Runway Challenge to Inspire Designers
October 23, 2006 7:51 AM
Although the hit reality fashion television show “Project Runway” has officially ended its third season, SF State students and faculty still have a chance to be auf’d.
The Student Fashion Association (SFA) will be holding a fall fashion show, the first of its kind, on Tuesday, Nov. 28. Although the department usually holds a larger fashion show in the spring, SFA president Lea Badalian came up with the idea of holding a smaller show in the fall that will mimic the Bravo network show.
“We’re doing a runway challenge, and we got the idea from ‘Project Runway’ on Bravo,” Badalian, 21, said.
The show, to be held in Jack Adams Hall, is comprised of four different categories in which the applicants can choose to design.
The four categories include making new outfits from recycled clothing, designing an outfit that represents a style icon, designing an outfit that represents rock and roll, and the final one is making an outfit for a woman living in the year 2020.
The category involving reconstructed designs from recycled clothing, including pieces from a clothing drive held in the Malcolm X Plaza on Oct. 17 through Oct. 19. The department will continue accepting donations through the end of the week. Any leftover pieces of clothing will be donated to a charity that is yet to be determined.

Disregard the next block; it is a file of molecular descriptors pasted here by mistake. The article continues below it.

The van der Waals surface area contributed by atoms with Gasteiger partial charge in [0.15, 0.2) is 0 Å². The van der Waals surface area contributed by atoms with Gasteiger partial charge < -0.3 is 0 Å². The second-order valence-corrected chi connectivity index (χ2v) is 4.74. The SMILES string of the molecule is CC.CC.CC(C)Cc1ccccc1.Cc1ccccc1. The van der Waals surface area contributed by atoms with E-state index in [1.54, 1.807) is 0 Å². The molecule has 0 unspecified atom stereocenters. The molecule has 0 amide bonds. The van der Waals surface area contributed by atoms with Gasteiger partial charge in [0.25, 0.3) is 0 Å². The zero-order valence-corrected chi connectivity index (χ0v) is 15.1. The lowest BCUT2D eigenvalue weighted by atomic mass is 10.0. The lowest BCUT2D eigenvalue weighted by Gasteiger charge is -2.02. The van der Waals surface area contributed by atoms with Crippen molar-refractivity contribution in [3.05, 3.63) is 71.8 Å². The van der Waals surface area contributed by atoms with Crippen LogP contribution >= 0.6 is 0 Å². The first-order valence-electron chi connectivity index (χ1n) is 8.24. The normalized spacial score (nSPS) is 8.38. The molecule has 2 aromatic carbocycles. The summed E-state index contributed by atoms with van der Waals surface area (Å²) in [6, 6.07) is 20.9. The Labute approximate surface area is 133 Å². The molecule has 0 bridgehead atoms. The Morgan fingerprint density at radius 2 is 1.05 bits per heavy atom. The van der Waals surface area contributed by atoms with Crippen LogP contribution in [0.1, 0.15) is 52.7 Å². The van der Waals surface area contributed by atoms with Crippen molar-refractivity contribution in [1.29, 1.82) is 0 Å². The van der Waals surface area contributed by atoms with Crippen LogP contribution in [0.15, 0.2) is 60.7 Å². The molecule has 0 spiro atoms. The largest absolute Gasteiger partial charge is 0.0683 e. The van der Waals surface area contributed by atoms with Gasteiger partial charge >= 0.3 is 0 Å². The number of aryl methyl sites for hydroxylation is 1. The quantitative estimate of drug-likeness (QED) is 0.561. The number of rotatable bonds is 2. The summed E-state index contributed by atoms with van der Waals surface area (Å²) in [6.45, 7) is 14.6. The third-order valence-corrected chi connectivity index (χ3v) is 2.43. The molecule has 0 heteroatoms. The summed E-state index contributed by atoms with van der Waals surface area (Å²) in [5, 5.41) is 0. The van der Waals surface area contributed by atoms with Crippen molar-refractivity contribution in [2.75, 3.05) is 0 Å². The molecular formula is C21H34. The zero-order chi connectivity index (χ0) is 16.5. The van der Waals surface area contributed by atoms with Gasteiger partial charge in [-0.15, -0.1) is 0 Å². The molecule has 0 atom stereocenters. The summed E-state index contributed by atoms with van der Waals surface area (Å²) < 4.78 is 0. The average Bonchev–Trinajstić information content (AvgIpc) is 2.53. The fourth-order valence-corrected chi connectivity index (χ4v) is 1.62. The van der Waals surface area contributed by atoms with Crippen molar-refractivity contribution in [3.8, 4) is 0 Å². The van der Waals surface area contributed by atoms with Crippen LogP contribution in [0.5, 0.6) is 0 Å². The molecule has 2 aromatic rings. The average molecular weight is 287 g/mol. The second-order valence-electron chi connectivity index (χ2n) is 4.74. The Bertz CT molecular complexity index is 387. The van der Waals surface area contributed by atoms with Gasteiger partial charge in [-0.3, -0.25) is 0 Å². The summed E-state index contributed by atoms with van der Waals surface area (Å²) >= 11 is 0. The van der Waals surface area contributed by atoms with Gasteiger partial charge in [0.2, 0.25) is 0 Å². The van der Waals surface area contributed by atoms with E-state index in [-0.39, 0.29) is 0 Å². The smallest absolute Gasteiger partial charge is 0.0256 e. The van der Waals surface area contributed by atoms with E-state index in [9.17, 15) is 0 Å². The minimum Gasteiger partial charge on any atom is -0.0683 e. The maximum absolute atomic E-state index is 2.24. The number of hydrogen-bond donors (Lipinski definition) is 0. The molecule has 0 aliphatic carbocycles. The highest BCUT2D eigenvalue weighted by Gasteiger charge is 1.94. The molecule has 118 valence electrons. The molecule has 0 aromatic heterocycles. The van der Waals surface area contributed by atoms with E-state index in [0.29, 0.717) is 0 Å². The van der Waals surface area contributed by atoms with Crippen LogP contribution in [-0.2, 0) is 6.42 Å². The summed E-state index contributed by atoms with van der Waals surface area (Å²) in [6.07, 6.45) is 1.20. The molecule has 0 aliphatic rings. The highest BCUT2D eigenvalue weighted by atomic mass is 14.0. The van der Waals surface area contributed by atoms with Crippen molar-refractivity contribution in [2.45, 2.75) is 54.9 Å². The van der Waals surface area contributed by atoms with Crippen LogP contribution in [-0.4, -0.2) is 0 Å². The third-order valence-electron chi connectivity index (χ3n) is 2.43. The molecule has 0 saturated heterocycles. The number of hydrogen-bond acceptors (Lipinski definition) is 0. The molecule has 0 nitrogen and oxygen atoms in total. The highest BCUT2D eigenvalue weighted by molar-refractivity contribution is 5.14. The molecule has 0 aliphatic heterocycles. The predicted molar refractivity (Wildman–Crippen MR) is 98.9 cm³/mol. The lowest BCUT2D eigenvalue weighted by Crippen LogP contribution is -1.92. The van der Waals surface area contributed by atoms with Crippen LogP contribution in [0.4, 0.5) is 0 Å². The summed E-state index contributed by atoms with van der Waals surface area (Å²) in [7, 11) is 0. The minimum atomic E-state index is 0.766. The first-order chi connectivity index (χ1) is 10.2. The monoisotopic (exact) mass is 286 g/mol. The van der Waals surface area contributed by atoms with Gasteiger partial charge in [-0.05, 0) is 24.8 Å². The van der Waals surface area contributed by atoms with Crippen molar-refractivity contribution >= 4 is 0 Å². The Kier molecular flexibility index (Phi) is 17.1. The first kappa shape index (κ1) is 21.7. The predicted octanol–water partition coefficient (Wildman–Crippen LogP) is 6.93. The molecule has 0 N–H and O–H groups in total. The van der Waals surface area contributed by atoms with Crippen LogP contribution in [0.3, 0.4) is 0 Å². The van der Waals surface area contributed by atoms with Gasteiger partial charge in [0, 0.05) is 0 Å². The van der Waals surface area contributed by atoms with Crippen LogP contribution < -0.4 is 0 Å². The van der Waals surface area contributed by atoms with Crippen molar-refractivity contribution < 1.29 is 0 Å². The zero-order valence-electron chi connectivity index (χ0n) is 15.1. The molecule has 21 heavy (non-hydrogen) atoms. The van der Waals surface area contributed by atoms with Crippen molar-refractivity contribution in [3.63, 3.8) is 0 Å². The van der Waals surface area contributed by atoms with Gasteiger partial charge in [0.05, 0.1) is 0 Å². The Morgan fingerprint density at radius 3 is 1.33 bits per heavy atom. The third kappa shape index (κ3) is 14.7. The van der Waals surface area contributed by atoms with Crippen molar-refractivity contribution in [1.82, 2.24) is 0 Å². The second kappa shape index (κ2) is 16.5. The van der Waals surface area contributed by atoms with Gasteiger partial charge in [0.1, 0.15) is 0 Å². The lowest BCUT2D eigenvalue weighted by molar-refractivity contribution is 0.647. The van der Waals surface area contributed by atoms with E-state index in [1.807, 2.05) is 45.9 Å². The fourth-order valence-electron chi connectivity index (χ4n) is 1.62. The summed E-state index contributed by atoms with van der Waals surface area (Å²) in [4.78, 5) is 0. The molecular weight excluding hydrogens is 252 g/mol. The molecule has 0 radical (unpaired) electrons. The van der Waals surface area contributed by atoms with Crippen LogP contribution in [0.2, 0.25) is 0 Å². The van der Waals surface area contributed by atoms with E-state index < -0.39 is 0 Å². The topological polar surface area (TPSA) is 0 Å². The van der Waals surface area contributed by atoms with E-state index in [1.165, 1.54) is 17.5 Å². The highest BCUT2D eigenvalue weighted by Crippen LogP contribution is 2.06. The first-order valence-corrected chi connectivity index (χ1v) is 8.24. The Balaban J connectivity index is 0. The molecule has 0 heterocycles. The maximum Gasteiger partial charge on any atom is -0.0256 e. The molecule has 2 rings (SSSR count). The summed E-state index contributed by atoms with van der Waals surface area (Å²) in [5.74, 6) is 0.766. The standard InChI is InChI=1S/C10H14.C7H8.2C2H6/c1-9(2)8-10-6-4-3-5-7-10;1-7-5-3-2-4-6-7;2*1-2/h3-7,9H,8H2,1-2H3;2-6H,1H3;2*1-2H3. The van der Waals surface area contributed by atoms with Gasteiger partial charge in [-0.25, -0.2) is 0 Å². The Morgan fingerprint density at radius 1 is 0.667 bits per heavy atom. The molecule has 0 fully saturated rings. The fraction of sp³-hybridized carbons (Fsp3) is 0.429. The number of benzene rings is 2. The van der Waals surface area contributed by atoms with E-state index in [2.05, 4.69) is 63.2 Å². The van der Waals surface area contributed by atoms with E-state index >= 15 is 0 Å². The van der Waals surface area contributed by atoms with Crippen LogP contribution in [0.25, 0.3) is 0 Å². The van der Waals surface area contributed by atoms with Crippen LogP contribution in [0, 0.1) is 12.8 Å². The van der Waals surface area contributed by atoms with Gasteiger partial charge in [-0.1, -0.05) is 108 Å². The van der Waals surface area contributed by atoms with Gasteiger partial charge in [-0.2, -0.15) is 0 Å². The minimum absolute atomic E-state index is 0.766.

“This is the first time we’ve had a fashion show in our department where it’s been open to any student at SFSU,” Badalian said. “Anyone can participate.”
The fashion show isn’t limited to students. According to 22-year-old apparel and merchandising major Jen Conforti, faculty members are free to enter the competition as well.
Each designer can design only one piece per category, but can participate in as many categories as he or she desires, Badalian said. Applications for both the designers and the models who will display the designs can be found in the SFA mailbox in BH 329.
“We really need designers,” said apparel and merchandising major Monica Reed, 23. Reed designed an outfit from recycled clothing, which is on display in the SFSU Bookstore window. She, along with fellow FSA student Rebecca Finerman, is in charge of the window displays and hopes to change the display each week to reflect a different category in the fashion show.
“It’s a work in progress. It’s an effort on all of our part,” Reed said.
The window drew interest from passing students and faculty alike.
“I’m really interested in this,” said English professor Lois Lyles, who was drawn to the bookstore’s display window. “I enjoy clothing design, I’ve made garments in the past, and also jewelry. So I’m really interested in this project.”
But those with no more experience than watching the fashions on “Project Runway” on their televisions need not fear.
“We’re not worried about perfection,” Badalian said. “This is more for fun. It’s so other people can see your work and you can get your name out there.”
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